How would you repair a cracked duckbill 50 miles into the wilderness?

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trite
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How would you repair a cracked duckbill 50 miles into the wilderness?

Post by trite » Sat Oct 03, 2020 1:32 am

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I cut off a piece of rubber from my pulk shaft and used it as a shim beneath the duckbill and binding rivets. I then stitched together some spare webbing and microcord (all I had), and looped it through the slots on the side of the bindings and back around my heel. I tied it off as tight as possible with a trucker’s hitch. This took 4 hours of trial and error.
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The strap broke after about 15 miles of ice, sastrugi, and steep portages. I stitched together another strap that night in the tent, and this one lasted the final stretch. It snapped just as I finished. I checked the other boot, and the duckbill was beginning to crack on that one, too.
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Questions:

The slot that I utilized, what is it for? I’ve also seen it used to run a strap over the top of the boot rather than behind the heel.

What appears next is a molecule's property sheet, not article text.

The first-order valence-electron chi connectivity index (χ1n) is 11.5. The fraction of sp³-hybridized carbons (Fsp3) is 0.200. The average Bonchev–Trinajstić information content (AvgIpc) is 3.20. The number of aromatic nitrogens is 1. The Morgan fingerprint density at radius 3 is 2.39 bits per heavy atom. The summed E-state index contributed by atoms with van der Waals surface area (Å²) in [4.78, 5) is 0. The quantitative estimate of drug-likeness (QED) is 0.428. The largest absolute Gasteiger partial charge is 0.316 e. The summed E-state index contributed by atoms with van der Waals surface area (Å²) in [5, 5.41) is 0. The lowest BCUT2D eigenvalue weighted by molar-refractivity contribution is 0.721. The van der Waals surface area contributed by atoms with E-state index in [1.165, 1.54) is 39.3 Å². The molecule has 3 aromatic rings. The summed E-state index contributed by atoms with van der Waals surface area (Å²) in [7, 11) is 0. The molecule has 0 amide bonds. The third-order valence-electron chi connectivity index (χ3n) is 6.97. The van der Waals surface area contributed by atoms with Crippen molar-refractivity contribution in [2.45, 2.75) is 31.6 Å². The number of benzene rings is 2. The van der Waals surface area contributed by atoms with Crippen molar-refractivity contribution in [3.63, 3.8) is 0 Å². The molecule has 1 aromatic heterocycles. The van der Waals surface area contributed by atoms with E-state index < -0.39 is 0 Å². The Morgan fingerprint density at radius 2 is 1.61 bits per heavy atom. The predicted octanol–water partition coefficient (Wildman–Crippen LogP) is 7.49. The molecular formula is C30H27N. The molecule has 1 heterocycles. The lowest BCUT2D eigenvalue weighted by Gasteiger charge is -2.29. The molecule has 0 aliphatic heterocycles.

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Is there a cable you could use here? Anyone have an idea for a DIY solution, something lightweight to bring along as a backup for a scenario such as the one I had? I tried the same idea with paracord when I got home. It was certainly stronger and quick to make, but it too started to abrade after a few miles. I’ve learned that far more force is kicked into each stride than one realizes.
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Anyone know where I could find the cable attachment that previously came with the Super Tele bindings?
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Alternatively, can the cables be easily removed from the new Super Tele Cable bindings? (Or is my only option Voile?)
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Finally, in addition to having some sort of cable/heel strap, I need a better strategy for field repair for the duckbill. I need to be able to fix it if it happens again in the middle of a 200+ mile trip. Is it possible to screw in a steel smile plate with just an awl, drill bit, and multi-tool?

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On that note, will smile plates resurrect my still-broken boots or are the plates not thick enough?

A note on the Alico Ski March boots: